It’s worrying to see (annual) GDP (gross domestic product) growth below six per cent. And, equally worrying to see retail core inflation remain close to 10 per cent. More, the real worry is that these two phenomena can exist simultaneously! If growth is so far below trend for the past seven months, why is core retail inflation so elevated? Why is core manufacturing inflation still at the five per cent mark?
Unfortunately, the only way to square the circle is to accept the fact that India’s potential rate of growth has fallen quite sharply over recent years. Of course, demand has slowed. But so has private capacity creation over the past few years — manifested in a corporate investment that is a whopping five percentage points of GDP lower than in 2008 . So, despite the economy growing below six per cent, there still isn’t enough slack in the system to choke off inflationary pressures.
So, what ails investment? The Reserve Bank needs to be commended for explicitly pointing out it’s not interest rates! Real rates today are still lower than in the mid-2000s, when investment was booming. Instead, the proportion of projects on the ground that are stalled or abandoned have surged over the past two years. And, began to do so even before RBI’s rate increases of 2011. The constraints are well known — land, environmental clearances, coal availability, regulatory and policy uncertainty. Cutting rates is unlikely to resolve any of these issues. Instead, it will likely stimulate consumption, thereby putting further pressure on inflation and inflationary expectations.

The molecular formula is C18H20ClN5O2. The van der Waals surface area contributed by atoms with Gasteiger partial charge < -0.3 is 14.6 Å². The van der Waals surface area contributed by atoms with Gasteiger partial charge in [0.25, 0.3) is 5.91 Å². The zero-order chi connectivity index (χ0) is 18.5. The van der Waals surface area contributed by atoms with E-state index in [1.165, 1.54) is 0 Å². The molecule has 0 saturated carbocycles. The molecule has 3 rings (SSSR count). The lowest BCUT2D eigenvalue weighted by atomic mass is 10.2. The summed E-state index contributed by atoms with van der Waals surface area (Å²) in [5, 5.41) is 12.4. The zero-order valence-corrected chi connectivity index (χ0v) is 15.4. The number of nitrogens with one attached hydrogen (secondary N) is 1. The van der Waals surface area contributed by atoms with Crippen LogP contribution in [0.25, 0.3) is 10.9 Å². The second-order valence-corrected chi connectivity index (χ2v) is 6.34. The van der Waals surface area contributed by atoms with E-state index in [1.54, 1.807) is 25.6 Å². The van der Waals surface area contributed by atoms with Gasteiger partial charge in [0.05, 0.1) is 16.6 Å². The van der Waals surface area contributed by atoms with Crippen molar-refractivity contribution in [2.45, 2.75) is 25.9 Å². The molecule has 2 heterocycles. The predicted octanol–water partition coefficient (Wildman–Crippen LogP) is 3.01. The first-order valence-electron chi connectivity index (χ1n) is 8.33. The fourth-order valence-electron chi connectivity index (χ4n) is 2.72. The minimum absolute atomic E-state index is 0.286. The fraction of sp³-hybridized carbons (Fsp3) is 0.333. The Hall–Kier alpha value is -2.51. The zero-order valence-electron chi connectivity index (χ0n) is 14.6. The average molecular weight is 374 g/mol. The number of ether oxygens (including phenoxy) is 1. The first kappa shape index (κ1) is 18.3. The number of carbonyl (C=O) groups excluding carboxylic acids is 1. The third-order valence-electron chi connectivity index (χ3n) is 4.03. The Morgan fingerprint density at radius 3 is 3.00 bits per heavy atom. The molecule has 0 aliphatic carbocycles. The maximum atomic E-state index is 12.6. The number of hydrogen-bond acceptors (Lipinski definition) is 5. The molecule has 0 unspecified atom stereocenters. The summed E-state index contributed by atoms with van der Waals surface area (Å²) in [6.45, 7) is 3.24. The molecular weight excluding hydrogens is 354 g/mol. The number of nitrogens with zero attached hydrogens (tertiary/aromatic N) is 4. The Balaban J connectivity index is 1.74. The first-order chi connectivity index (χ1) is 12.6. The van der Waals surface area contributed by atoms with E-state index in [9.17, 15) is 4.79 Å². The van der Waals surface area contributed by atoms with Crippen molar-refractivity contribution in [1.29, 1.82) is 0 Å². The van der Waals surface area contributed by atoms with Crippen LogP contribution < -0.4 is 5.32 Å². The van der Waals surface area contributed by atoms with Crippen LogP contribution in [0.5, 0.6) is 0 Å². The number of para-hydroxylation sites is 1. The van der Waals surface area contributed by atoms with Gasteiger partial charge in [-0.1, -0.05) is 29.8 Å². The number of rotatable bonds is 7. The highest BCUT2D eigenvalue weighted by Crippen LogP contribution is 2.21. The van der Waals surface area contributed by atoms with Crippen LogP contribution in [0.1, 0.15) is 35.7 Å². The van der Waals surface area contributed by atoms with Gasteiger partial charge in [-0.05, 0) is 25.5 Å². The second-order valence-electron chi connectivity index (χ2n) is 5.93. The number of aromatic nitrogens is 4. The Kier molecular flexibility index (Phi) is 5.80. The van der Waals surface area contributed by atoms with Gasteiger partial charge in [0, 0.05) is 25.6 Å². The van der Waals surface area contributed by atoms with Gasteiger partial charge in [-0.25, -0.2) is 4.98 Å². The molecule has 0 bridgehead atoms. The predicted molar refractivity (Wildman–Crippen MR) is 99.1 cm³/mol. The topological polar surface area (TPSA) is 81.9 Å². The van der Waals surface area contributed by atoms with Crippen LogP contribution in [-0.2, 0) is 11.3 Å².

At the June review, the central bank threw down the gauntlet. Retail inflation in double digits and wholesale inflation at over seven per cent was unacceptably high. Signs of credible fiscal consolidation and the easing of supply constraints had to be prerequisites to any further easing. Markets were disappointed but respected RBI’s resolve.
Now, the central bank must stay consistent. If anything, the outlook for inflation is less benign than in June. The monsoon continues to play truant and food inflation — and, therefore, rural wage pressures through the formal indexation of NREGS wages — is expected to resurge. Measured in rupee terms, India’s crude oil basket is five per cent higher and the global commodities index (CRY) is more than 10 per cent higher than at the time of the June review.
So far, even one-off increases in domestic energy prices have not been witnessed, let alone a more credible plan to rein in subsidies and the fiscal deficit. And, significant breakthroughs to ease key infrastructure bottlenecks are still awaited.
In cricket, they say you are judged as much by the deliveries you let go as you are by the deliveries you play at. In that spirit, RBI needs to sit this one out. That will add to the pressure on the government to act first. Anything else will be tantamount to putting the cart before the horse.
The author is India Economist, JPMorgan